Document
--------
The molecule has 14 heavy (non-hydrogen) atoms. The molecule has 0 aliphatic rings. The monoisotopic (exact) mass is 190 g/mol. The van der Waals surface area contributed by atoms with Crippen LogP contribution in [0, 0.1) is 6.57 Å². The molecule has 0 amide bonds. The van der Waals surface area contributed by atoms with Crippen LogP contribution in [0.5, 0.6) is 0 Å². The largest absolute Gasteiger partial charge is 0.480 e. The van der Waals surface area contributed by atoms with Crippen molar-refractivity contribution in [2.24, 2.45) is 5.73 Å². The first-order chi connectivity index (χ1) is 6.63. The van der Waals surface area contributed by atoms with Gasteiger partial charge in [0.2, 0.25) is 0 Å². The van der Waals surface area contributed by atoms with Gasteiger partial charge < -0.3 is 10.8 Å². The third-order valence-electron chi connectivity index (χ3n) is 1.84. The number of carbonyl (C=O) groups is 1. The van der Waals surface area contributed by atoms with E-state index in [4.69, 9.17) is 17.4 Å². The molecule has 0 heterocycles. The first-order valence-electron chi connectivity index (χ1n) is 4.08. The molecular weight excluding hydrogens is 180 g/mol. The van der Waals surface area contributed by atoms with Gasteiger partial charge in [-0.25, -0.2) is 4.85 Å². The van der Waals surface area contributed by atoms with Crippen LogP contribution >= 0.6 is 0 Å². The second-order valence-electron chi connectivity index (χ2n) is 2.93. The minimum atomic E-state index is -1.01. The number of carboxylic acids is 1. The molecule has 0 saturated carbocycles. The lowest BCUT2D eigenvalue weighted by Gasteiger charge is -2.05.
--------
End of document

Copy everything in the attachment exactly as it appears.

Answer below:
The molecule has 14 heavy (non-hydrogen) atoms. The molecule has 0 aliphatic rings. The monoisotopic (exact) mass is 190 g/mol. The van der Waals surface area contributed by atoms with Crippen LogP contribution in [0, 0.1) is 6.57 Å². The molecule has 0 amide bonds. The van der Waals surface area contributed by atoms with Crippen LogP contribution in [0.5, 0.6) is 0 Å². The largest absolute Gasteiger partial charge is 0.480 e. The van der Waals surface area contributed by atoms with Crippen molar-refractivity contribution in [2.24, 2.45) is 5.73 Å². The first-order chi connectivity index (χ1) is 6.63. The van der Waals surface area contributed by atoms with Gasteiger partial charge in [0.2, 0.25) is 0 Å². The van der Waals surface area contributed by atoms with Gasteiger partial charge < -0.3 is 10.8 Å². The third-order valence-electron chi connectivity index (χ3n) is 1.84. The number of carbonyl (C=O) groups is 1. The van der Waals surface area contributed by atoms with E-state index in [4.69, 9.17) is 17.4 Å². The molecule has 0 heterocycles. The first-order valence-electron chi connectivity index (χ1n) is 4.08. The molecular weight excluding hydrogens is 180 g/mol. The van der Waals surface area contributed by atoms with Gasteiger partial charge in [-0.25, -0.2) is 4.85 Å². The van der Waals surface area contributed by atoms with Crippen LogP contribution >= 0.6 is 0 Å². The second-order valence-electron chi connectivity index (χ2n) is 2.93. The minimum atomic E-state index is -1.01. The number of carboxylic acids is 1. The molecule has 0 saturated carbocycles. The lowest BCUT2D eigenvalue weighted by Gasteiger charge is -2.05.